Ernest Hemingway
The Old Man and the Sea

The style of writing, found in the novel, The Old Man and the Sea, (1952) represents Hemingway's "undoing" or simplistic approach. He writing style in this particular novel was criticized by his peers and literary critics in being "too simple." Unlike Hemingway's previous works of art, this small novel (small in appearance only) was not categorized as contemporary or progressive literature at the time of publication.

The novel added new elements and avenues of dialogue in the approach of deconstructionism (of the text) and made its way into the Western literary canon, even after Hemingway sustained negative criticism, by both peers and critics, for working outside the conventional or intellectually socially acceptable at the time.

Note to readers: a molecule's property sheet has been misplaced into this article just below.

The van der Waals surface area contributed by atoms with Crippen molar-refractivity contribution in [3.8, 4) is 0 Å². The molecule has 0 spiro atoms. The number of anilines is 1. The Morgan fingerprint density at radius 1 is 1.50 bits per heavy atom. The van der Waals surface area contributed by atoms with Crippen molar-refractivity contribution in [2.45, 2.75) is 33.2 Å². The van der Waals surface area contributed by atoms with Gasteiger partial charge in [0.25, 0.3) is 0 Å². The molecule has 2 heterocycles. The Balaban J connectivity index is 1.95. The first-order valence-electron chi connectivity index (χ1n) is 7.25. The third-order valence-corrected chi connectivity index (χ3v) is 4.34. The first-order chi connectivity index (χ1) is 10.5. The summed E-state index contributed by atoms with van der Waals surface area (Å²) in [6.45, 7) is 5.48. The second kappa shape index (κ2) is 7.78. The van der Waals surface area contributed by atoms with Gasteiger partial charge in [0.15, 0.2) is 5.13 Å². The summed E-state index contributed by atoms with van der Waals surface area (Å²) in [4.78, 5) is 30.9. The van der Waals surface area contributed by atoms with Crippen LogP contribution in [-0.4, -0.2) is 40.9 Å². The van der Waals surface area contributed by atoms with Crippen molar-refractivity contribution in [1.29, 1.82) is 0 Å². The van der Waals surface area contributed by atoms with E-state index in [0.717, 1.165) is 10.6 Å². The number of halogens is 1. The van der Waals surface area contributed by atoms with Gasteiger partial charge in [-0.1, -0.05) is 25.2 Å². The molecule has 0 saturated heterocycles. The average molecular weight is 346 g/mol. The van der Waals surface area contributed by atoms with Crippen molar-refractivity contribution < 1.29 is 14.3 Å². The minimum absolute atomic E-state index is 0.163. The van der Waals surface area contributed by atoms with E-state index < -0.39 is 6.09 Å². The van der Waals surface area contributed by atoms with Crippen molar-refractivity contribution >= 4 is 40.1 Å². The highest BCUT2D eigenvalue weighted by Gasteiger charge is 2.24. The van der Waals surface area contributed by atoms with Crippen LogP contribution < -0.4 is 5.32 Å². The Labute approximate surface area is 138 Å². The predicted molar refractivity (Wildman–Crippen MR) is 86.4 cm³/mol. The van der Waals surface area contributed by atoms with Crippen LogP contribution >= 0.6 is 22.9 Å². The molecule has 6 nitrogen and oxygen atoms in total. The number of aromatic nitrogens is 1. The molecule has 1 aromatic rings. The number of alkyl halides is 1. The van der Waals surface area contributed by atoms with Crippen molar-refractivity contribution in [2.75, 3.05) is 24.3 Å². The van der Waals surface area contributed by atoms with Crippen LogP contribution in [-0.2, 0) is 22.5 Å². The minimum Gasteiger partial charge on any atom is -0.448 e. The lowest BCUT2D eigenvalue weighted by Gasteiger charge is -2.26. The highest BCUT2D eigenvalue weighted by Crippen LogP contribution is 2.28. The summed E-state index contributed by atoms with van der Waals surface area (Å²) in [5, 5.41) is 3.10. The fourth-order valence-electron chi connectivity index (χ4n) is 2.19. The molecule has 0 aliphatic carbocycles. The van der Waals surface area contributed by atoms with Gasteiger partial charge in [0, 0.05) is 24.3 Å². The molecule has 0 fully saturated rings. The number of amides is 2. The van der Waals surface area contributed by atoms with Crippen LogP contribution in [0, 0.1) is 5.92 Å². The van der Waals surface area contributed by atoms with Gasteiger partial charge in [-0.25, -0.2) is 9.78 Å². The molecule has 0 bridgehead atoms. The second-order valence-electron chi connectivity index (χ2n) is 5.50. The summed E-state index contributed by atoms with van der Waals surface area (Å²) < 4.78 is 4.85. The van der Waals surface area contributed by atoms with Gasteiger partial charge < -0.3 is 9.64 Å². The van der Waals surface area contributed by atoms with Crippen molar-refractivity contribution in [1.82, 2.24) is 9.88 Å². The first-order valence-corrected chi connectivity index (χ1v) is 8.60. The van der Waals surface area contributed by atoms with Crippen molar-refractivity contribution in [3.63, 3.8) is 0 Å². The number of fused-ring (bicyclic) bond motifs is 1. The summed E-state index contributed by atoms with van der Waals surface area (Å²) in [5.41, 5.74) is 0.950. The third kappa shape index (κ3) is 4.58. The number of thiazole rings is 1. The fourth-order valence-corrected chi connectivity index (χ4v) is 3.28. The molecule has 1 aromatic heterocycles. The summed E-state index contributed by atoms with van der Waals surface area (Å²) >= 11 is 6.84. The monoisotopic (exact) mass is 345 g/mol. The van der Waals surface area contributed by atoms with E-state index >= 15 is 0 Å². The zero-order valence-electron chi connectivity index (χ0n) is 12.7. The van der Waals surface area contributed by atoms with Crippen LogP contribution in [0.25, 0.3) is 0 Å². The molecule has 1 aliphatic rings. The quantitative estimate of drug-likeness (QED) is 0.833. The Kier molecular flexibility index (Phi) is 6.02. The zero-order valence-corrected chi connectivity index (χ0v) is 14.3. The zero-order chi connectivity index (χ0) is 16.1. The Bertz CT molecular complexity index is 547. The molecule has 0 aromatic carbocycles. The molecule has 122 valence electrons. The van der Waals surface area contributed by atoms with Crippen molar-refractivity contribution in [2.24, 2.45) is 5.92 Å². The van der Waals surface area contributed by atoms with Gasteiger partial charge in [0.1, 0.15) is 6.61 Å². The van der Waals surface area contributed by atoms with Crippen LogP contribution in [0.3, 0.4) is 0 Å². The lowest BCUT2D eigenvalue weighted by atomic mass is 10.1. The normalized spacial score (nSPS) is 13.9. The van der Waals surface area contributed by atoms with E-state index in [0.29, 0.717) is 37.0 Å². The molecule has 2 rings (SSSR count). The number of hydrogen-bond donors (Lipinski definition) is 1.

In Hemingway's lifetime, he was able to see The Old Man and the Sea be awarded the Pulitzer Prize for Fiction in 1953 and was cited by the Nobel Committee to the Nobel Prize in Literature (1954). The Old Man and the Sea would be the last piece of completed and published work before Hemingway took his own life in 1961.

Hemingway loved Cuba. This is where he wrote the novel, The Old Man and the Sea

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